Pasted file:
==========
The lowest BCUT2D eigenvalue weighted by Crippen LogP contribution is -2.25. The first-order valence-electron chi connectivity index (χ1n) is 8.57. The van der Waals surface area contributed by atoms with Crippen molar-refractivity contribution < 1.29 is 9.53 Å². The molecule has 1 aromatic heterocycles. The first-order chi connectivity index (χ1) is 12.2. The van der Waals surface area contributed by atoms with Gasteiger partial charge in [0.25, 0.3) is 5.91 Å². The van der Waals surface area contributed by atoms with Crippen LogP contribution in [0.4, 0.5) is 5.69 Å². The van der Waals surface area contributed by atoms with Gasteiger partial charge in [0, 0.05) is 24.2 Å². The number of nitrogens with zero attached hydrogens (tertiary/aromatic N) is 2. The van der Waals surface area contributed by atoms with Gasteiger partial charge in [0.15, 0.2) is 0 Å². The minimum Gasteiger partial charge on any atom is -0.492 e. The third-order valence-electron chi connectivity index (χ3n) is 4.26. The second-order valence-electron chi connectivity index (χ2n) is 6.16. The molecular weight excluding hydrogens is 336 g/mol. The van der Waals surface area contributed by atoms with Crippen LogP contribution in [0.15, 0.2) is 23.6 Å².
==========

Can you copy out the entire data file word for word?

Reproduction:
The lowest BCUT2D eigenvalue weighted by Crippen LogP contribution is -2.25. The first-order valence-electron chi connectivity index (χ1n) is 8.57. The van der Waals surface area contributed by atoms with Crippen molar-refractivity contribution < 1.29 is 9.53 Å². The molecule has 1 aromatic heterocycles. The first-order chi connectivity index (χ1) is 12.2. The van der Waals surface area contributed by atoms with Gasteiger partial charge in [0.25, 0.3) is 5.91 Å². The van der Waals surface area contributed by atoms with Crippen LogP contribution in [0.4, 0.5) is 5.69 Å². The van der Waals surface area contributed by atoms with Gasteiger partial charge in [0, 0.05) is 24.2 Å². The number of nitrogens with zero attached hydrogens (tertiary/aromatic N) is 2. The van der Waals surface area contributed by atoms with Gasteiger partial charge in [0.15, 0.2) is 0 Å². The minimum Gasteiger partial charge on any atom is -0.492 e. The third-order valence-electron chi connectivity index (χ3n) is 4.26. The second-order valence-electron chi connectivity index (χ2n) is 6.16. The molecular weight excluding hydrogens is 336 g/mol. The van der Waals surface area contributed by atoms with Crippen LogP contribution in [0.15, 0.2) is 23.6 Å².